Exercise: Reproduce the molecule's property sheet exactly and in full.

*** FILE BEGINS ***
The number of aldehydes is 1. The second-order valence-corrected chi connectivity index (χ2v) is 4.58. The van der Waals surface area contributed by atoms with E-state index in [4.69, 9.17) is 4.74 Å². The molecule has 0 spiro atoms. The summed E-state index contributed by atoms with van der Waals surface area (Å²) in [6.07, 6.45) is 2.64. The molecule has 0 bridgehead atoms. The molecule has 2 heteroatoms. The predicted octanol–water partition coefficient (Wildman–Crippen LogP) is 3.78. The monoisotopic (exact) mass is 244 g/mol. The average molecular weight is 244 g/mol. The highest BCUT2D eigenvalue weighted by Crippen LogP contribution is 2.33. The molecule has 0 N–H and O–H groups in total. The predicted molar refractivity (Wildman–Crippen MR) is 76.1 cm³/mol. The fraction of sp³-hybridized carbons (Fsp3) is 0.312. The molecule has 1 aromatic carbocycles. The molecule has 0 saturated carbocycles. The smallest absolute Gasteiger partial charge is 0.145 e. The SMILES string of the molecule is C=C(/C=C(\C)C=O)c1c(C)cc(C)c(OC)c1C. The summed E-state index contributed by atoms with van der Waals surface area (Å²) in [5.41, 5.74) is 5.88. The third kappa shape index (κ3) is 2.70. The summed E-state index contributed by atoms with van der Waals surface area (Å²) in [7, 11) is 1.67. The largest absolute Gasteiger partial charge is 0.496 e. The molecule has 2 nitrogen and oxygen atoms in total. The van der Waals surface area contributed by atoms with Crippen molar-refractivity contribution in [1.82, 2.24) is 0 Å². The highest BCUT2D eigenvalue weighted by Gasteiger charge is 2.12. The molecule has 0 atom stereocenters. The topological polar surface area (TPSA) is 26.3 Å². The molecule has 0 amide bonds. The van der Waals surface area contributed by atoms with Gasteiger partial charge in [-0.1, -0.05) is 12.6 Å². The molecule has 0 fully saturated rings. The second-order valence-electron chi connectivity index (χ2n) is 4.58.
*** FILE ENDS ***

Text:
The number of aldehydes is 1. The second-order valence-corrected chi connectivity index (χ2v) is 4.58. The van der Waals surface area contributed by atoms with E-state index in [4.69, 9.17) is 4.74 Å². The molecule has 0 spiro atoms. The summed E-state index contributed by atoms with van der Waals surface area (Å²) in [6.07, 6.45) is 2.64. The molecule has 0 bridgehead atoms. The molecule has 2 heteroatoms. The predicted octanol–water partition coefficient (Wildman–Crippen LogP) is 3.78. The monoisotopic (exact) mass is 244 g/mol. The average molecular weight is 244 g/mol. The highest BCUT2D eigenvalue weighted by Crippen LogP contribution is 2.33. The molecule has 0 N–H and O–H groups in total. The predicted molar refractivity (Wildman–Crippen MR) is 76.1 cm³/mol. The fraction of sp³-hybridized carbons (Fsp3) is 0.312. The molecule has 1 aromatic carbocycles. The molecule has 0 saturated carbocycles. The smallest absolute Gasteiger partial charge is 0.145 e. The SMILES string of the molecule is C=C(/C=C(\C)C=O)c1c(C)cc(C)c(OC)c1C. The summed E-state index contributed by atoms with van der Waals surface area (Å²) in [5.41, 5.74) is 5.88. The third kappa shape index (κ3) is 2.70. The summed E-state index contributed by atoms with van der Waals surface area (Å²) in [7, 11) is 1.67. The largest absolute Gasteiger partial charge is 0.496 e. The molecule has 2 nitrogen and oxygen atoms in total. The van der Waals surface area contributed by atoms with Crippen molar-refractivity contribution in [1.82, 2.24) is 0 Å². The highest BCUT2D eigenvalue weighted by Gasteiger charge is 2.12. The molecule has 0 atom stereocenters. The topological polar surface area (TPSA) is 26.3 Å². The molecule has 0 amide bonds. The van der Waals surface area contributed by atoms with Gasteiger partial charge in [-0.1, -0.05) is 12.6 Å². The molecule has 0 fully saturated rings. The second-order valence-electron chi connectivity index (χ2n) is 4.58.